The Cambridge History of English and American Literature in 18 Volumes (1907–21). rn VOLUME XVII. Later National Literature, Part II.

XIV. Travellers and Explorers, 1846–1900

§ 8. California

In the early forties California was nothing more than a detached colony nominally belonging to Mexico but ruled over, so far as it was ruled at all, by the Mission friars and the military governor in an arbitrary and personal fashion. Its rich soil and attractive coast were coveted by France, by Great Britain, and by the United States. This great prize slipping from Mexico’s fist had its northern limit at the fortysecond parallel and its eastern along the upper Arkansas and down that river to the 100th meridian, down that to Red River, along that stream to a point north of the Sabine, and by the Sabine to the Gulf of Mexico. Texas took away the portion from the Sabine to the Nueces and claimed to the Rio Grande. Thus matters stood at the time of the annexation of Texas, with its claim of a western boundary at the Rio Grande which the United States had undertaken to maintain with the sword.

There was one statesman in Congress who had a clear perception of conditions and possibilities. This was Thomas Hart Benton, whose home was in St. Louis and was the rendezvous for leading trappers and explorers. His famous phrase as he pointed to the sunset and said “There lies the road to India” recognized the approach to each other of Europe and Cathay westward across the Rocky Mountains and has appropriately been carved on his monument. In his Thirty Years’ View… 1820 to 1850 (1861) there is continual evidence of his firm belief in the phenomenal value of the Far West region and in a development which has since taken place. Benton was one of the chief political figures of the time. Biographies of him have been written by Theodore Roosevelt (1887) and by William M. Meigs (1904).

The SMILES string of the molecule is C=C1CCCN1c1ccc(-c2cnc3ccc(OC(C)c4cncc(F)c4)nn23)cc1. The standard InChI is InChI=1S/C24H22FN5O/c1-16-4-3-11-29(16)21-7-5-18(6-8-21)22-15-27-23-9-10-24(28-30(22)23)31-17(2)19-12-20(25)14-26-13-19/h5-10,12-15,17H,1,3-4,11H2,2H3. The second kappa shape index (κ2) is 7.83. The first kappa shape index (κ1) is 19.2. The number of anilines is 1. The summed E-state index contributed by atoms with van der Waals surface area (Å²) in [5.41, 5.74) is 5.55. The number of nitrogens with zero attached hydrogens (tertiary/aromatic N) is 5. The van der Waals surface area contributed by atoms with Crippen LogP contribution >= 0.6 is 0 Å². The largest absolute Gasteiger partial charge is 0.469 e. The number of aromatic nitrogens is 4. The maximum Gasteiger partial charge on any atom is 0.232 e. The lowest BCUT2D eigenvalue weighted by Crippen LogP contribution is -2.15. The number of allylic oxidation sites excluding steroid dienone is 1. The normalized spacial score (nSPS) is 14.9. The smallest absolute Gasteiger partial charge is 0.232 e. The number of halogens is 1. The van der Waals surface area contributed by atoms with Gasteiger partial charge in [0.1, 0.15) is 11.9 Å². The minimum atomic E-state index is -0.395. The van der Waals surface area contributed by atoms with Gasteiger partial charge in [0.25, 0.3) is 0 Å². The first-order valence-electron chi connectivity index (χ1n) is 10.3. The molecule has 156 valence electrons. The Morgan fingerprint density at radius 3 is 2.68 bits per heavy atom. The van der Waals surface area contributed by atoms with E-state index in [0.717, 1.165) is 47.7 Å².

As the fourth decade of the nineteenth century opened, California was receiving many emigrants from the Eastern States, chiefly by the Oregon Trail. About this time appears on the scene a striking personality, John A. Sutter, independent, indefatigable, who immediately created a unique fortified settlement which, having been born in Switzerland, he called New Helvetia, but which was known generally as Sutter’s Fort. It was begun in 1841 and completed in 1845, on the site of the present city of Sacramento. Although Sutter was Swiss he may be classed as an American in view of all the circumstances connected with his life. His fort mounted carronades and cannon and was garrisoned by about forty well armed, drilled, uniformed Indians. There were extra arms for more if needed. In his “Diary” printed in the Argonaut (San Francisco, 26 Jan., 2, 9, 16 Feb., 1878) Sutter tells of his own doings, and in the Life and Times of John A. Sutter (1907) T.J. Schoonover relates the entire story of this remarkable pioneer, the good friend of everybody but “bankrupted by thieves.”

By 1846 the dispute with Great Britain over Oregonwas settled and the Americans there knew where they belonged. They had been warmly defended and assisted by the then head of Hudson Bay Company affairs in that region, John McLoughlin, who himself finally became an American. The story of his life is given by Frederick V. Holman, John McLoughlin, The Father of Oregon (1900), and in McLoughlin and Old Oregon (1900) by Mrs. Emery Dye.